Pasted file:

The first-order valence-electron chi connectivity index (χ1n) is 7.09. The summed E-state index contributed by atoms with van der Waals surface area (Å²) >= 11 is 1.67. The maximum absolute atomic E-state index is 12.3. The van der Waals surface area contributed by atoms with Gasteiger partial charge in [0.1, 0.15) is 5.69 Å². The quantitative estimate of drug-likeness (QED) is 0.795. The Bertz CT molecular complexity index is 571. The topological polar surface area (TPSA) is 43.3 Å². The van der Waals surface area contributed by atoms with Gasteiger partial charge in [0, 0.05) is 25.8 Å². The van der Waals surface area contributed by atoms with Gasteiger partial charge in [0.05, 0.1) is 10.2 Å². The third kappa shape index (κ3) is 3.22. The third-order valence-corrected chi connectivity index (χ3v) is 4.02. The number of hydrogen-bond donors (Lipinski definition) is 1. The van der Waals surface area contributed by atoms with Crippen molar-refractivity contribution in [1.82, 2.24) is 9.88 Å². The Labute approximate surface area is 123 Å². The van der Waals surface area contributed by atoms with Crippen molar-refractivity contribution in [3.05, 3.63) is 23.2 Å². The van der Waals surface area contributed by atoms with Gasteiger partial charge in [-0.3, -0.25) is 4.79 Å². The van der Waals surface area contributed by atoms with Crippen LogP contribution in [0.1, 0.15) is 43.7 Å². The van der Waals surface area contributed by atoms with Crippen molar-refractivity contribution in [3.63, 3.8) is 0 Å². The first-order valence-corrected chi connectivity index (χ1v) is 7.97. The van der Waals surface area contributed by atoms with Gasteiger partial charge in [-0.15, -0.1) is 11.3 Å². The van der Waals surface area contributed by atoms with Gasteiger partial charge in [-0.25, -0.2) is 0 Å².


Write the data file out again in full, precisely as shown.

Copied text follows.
The first-order valence-electron chi connectivity index (χ1n) is 7.09. The summed E-state index contributed by atoms with van der Waals surface area (Å²) >= 11 is 1.67. The maximum absolute atomic E-state index is 12.3. The van der Waals surface area contributed by atoms with Gasteiger partial charge in [0.1, 0.15) is 5.69 Å². The quantitative estimate of drug-likeness (QED) is 0.795. The Bertz CT molecular complexity index is 571. The topological polar surface area (TPSA) is 43.3 Å². The van der Waals surface area contributed by atoms with Gasteiger partial charge in [0, 0.05) is 25.8 Å². The van der Waals surface area contributed by atoms with Gasteiger partial charge in [0.05, 0.1) is 10.2 Å². The third kappa shape index (κ3) is 3.22. The third-order valence-corrected chi connectivity index (χ3v) is 4.02. The number of hydrogen-bond donors (Lipinski definition) is 1. The van der Waals surface area contributed by atoms with Crippen molar-refractivity contribution in [1.82, 2.24) is 9.88 Å². The Labute approximate surface area is 123 Å². The van der Waals surface area contributed by atoms with Crippen molar-refractivity contribution in [3.05, 3.63) is 23.2 Å². The van der Waals surface area contributed by atoms with Gasteiger partial charge in [-0.3, -0.25) is 4.79 Å². The van der Waals surface area contributed by atoms with Crippen LogP contribution in [0.1, 0.15) is 43.7 Å². The van der Waals surface area contributed by atoms with Crippen molar-refractivity contribution in [3.63, 3.8) is 0 Å². The first-order valence-corrected chi connectivity index (χ1v) is 7.97. The van der Waals surface area contributed by atoms with Gasteiger partial charge in [-0.15, -0.1) is 11.3 Å². The van der Waals surface area contributed by atoms with Gasteiger partial charge in [-0.25, -0.2) is 0 Å².